Wild geese in the fields

Fox at the edge of the pasture at night

Coyotes laughing in the dark

The farm is surrounded by wildness.


Pigeons take flight from the barn roof, swooping downward in one big mass, then flying up again, cresting like a wave that rolls and breaks across the sky.

Seeds left on the ground from last year’s sunflowers took root months ago and now yellow heads on thick stems stand tall in the garden.

Wildflowers bloom along lane ways and against buildings; bull thistle engulfs the south side of the sugarhouse.

The farm intertwines with wildness.


Edge walks barefoot all around the farm, grass, dirt and manure rubbing into his skin.  We’ve taken to bathing in the pond rather than walking up to the farmhouse for a shower.  Edge washes off while six-inch long catfish nibble at his toes; I dance in the water, dunking my head fast and picking up my feet to keep the catfish away.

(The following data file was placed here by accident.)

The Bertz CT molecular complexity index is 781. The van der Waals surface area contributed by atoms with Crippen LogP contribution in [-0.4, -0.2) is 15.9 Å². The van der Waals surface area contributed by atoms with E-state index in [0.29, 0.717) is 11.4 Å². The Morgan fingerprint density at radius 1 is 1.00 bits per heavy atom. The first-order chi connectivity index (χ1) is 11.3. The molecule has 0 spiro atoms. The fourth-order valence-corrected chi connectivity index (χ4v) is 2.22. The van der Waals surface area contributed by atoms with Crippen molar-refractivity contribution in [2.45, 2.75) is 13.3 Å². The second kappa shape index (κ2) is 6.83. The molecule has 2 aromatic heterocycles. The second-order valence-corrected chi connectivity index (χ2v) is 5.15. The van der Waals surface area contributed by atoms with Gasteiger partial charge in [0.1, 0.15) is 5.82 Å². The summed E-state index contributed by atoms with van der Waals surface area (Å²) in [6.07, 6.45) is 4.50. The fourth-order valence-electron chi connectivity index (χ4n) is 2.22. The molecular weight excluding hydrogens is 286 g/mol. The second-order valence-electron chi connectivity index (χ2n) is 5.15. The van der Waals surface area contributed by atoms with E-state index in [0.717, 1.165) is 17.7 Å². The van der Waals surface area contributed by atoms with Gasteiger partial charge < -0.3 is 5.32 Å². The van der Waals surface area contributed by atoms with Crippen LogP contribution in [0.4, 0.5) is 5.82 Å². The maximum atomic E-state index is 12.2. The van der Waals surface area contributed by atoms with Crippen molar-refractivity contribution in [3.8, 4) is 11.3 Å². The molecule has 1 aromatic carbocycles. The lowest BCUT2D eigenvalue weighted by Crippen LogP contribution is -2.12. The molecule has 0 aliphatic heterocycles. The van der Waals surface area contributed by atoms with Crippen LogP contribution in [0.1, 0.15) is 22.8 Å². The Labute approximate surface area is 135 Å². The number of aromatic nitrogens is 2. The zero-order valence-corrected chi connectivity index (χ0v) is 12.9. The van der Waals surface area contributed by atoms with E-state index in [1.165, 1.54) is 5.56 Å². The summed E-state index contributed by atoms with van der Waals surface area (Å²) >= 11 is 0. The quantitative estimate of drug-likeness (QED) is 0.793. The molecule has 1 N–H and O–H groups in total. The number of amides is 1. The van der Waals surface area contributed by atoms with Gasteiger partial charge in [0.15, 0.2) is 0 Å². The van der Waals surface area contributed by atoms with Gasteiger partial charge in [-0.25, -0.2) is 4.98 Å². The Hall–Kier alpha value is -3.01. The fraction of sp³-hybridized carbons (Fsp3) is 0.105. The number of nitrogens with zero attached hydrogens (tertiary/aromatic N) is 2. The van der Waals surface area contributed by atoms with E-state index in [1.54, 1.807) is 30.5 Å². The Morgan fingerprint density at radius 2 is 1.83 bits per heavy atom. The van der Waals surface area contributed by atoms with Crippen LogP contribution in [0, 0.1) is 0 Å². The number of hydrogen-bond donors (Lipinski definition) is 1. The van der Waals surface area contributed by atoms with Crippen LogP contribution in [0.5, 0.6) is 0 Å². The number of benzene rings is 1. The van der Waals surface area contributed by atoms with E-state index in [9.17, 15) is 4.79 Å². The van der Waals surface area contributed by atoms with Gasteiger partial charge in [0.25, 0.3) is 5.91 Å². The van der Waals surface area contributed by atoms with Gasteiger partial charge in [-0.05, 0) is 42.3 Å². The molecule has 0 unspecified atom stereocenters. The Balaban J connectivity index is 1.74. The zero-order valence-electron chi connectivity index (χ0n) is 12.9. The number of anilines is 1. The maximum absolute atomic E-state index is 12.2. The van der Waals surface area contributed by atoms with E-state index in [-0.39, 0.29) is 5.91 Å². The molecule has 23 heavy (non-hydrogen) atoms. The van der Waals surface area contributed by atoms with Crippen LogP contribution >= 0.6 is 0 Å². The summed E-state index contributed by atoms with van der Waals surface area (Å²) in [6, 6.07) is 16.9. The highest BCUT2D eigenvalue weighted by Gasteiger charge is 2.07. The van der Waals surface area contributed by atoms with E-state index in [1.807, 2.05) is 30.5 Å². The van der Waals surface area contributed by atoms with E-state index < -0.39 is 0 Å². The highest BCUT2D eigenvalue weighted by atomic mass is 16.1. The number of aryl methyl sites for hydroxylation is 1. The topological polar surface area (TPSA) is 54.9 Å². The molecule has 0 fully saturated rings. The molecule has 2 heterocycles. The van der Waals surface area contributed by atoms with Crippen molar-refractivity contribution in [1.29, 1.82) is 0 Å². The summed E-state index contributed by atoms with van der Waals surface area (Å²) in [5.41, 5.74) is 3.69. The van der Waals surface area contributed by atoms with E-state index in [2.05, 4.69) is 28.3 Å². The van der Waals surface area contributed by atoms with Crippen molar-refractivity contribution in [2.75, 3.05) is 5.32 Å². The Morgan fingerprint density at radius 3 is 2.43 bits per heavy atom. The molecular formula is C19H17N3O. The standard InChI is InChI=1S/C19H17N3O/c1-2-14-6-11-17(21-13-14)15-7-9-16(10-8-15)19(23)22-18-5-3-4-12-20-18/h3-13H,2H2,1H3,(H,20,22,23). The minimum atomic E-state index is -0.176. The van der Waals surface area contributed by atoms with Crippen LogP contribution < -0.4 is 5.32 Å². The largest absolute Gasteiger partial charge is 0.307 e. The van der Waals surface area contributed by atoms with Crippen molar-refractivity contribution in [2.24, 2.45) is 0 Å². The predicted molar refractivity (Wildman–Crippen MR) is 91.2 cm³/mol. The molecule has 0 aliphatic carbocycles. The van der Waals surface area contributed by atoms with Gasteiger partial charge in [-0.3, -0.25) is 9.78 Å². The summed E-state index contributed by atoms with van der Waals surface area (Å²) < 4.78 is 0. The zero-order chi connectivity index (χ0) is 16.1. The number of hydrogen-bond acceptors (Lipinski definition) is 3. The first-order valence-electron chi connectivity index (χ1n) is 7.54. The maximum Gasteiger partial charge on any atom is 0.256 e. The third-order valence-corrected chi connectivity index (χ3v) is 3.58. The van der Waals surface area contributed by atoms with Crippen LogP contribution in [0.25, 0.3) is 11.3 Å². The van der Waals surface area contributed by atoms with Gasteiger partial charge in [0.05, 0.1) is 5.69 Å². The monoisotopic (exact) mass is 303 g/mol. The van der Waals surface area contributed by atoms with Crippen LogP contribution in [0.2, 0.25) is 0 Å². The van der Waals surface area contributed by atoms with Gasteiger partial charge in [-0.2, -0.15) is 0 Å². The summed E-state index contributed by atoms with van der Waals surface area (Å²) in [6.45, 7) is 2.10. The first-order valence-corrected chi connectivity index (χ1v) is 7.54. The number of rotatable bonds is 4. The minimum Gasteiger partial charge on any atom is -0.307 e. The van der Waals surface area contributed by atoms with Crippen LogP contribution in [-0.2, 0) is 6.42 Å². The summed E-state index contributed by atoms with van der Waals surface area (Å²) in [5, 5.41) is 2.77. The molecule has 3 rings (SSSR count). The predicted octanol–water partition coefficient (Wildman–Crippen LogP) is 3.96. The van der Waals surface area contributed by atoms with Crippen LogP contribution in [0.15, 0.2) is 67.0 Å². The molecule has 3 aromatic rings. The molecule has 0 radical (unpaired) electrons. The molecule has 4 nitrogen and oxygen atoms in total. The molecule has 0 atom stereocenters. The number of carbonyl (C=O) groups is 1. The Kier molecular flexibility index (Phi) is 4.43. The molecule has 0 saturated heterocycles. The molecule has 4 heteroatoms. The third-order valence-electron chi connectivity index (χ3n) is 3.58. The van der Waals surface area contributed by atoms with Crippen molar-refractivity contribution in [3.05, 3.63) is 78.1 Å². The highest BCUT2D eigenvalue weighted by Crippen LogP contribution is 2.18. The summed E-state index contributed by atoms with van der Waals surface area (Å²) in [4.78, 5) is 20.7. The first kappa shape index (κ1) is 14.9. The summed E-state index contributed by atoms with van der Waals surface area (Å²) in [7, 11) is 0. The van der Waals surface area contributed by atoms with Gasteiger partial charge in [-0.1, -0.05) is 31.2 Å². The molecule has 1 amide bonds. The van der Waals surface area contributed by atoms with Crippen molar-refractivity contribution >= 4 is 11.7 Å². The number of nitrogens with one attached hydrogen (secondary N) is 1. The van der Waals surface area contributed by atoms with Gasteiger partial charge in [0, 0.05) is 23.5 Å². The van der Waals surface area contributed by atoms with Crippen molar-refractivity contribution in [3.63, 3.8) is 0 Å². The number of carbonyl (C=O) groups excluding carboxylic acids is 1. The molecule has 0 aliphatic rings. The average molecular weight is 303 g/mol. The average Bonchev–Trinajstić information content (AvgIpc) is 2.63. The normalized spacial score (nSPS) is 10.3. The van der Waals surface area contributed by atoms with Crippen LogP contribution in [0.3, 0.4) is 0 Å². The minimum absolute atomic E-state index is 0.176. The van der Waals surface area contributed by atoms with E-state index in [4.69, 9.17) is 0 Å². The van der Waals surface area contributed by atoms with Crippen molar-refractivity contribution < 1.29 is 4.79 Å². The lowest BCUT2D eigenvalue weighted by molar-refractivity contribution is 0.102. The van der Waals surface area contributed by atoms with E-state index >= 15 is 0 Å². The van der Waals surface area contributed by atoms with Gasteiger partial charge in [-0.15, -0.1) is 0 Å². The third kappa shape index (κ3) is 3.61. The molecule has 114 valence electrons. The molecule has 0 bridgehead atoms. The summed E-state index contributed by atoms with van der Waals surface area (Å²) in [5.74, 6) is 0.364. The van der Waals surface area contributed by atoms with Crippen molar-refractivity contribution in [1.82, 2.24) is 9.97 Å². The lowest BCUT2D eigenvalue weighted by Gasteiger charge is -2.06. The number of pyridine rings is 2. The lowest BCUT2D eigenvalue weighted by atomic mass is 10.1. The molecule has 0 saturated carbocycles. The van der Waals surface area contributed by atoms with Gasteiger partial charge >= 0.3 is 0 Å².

Inside the yurt spiders weave webs to catch any other insect that may find its way in, the dogs curl up on the bed, and simmering soup stock warms our small space.  As the weather cools, dew forms a glittering screen on the glass dome, and we sip hot mugs of homemade chai on crisp mornings.

From my home I hear cows and crows, dogs barking and coyotes howling, chickens clucking and yellow-throats calling witchity-witchity-witchity!  There is no full separation between cultivation and wildness here, and I do not strive to make one.

Mud and dirt, manure and compost, forest and field, people and animals, water and air.  These layers of our lives are stitched together with grass and flower stems.  A continuous woven mosaic.